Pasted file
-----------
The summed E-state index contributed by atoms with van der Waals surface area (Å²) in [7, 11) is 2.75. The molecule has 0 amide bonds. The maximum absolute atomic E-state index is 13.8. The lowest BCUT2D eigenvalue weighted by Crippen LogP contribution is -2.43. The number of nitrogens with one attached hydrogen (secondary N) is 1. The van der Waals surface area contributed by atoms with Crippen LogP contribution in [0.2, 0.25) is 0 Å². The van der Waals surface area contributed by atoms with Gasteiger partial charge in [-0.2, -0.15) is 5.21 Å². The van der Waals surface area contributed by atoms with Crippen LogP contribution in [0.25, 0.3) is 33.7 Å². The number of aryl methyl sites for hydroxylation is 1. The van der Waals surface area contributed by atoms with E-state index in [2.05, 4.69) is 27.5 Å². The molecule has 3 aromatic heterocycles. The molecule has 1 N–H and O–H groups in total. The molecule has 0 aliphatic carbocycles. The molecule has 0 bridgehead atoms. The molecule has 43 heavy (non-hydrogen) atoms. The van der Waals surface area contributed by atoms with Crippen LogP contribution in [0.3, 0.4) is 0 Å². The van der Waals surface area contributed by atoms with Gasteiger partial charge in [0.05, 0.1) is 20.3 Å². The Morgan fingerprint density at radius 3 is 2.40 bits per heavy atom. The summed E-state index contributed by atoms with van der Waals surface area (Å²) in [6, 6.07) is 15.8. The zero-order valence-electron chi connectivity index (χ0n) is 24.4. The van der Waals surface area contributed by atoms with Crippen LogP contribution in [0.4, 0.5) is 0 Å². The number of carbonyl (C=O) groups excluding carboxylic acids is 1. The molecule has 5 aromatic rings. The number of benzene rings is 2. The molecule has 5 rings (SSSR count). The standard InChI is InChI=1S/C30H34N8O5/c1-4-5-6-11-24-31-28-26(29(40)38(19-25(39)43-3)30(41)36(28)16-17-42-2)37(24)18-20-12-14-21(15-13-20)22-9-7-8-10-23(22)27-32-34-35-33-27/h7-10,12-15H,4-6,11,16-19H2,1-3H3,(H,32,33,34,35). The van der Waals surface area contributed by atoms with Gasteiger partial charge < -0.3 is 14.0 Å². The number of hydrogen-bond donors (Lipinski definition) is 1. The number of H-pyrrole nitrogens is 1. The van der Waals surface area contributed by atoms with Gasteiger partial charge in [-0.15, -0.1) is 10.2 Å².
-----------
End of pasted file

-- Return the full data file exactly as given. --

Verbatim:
The summed E-state index contributed by atoms with van der Waals surface area (Å²) in [7, 11) is 2.75. The molecule has 0 amide bonds. The maximum absolute atomic E-state index is 13.8. The lowest BCUT2D eigenvalue weighted by Crippen LogP contribution is -2.43. The number of nitrogens with one attached hydrogen (secondary N) is 1. The van der Waals surface area contributed by atoms with Crippen LogP contribution in [0.2, 0.25) is 0 Å². The van der Waals surface area contributed by atoms with Gasteiger partial charge in [-0.2, -0.15) is 5.21 Å². The van der Waals surface area contributed by atoms with Crippen LogP contribution in [0.25, 0.3) is 33.7 Å². The number of aryl methyl sites for hydroxylation is 1. The van der Waals surface area contributed by atoms with E-state index in [2.05, 4.69) is 27.5 Å². The molecule has 3 aromatic heterocycles. The molecule has 1 N–H and O–H groups in total. The molecule has 0 aliphatic carbocycles. The molecule has 0 bridgehead atoms. The molecule has 43 heavy (non-hydrogen) atoms. The van der Waals surface area contributed by atoms with Crippen LogP contribution in [0.3, 0.4) is 0 Å². The van der Waals surface area contributed by atoms with Gasteiger partial charge in [0.05, 0.1) is 20.3 Å². The Morgan fingerprint density at radius 3 is 2.40 bits per heavy atom. The summed E-state index contributed by atoms with van der Waals surface area (Å²) in [6, 6.07) is 15.8. The zero-order valence-electron chi connectivity index (χ0n) is 24.4. The van der Waals surface area contributed by atoms with Crippen LogP contribution in [0.4, 0.5) is 0 Å². The number of carbonyl (C=O) groups excluding carboxylic acids is 1. The molecule has 5 aromatic rings. The number of benzene rings is 2. The molecule has 5 rings (SSSR count). The standard InChI is InChI=1S/C30H34N8O5/c1-4-5-6-11-24-31-28-26(29(40)38(19-25(39)43-3)30(41)36(28)16-17-42-2)37(24)18-20-12-14-21(15-13-20)22-9-7-8-10-23(22)27-32-34-35-33-27/h7-10,12-15H,4-6,11,16-19H2,1-3H3,(H,32,33,34,35). The van der Waals surface area contributed by atoms with Gasteiger partial charge < -0.3 is 14.0 Å². The number of hydrogen-bond donors (Lipinski definition) is 1. The number of H-pyrrole nitrogens is 1. The van der Waals surface area contributed by atoms with Gasteiger partial charge in [-0.15, -0.1) is 10.2 Å².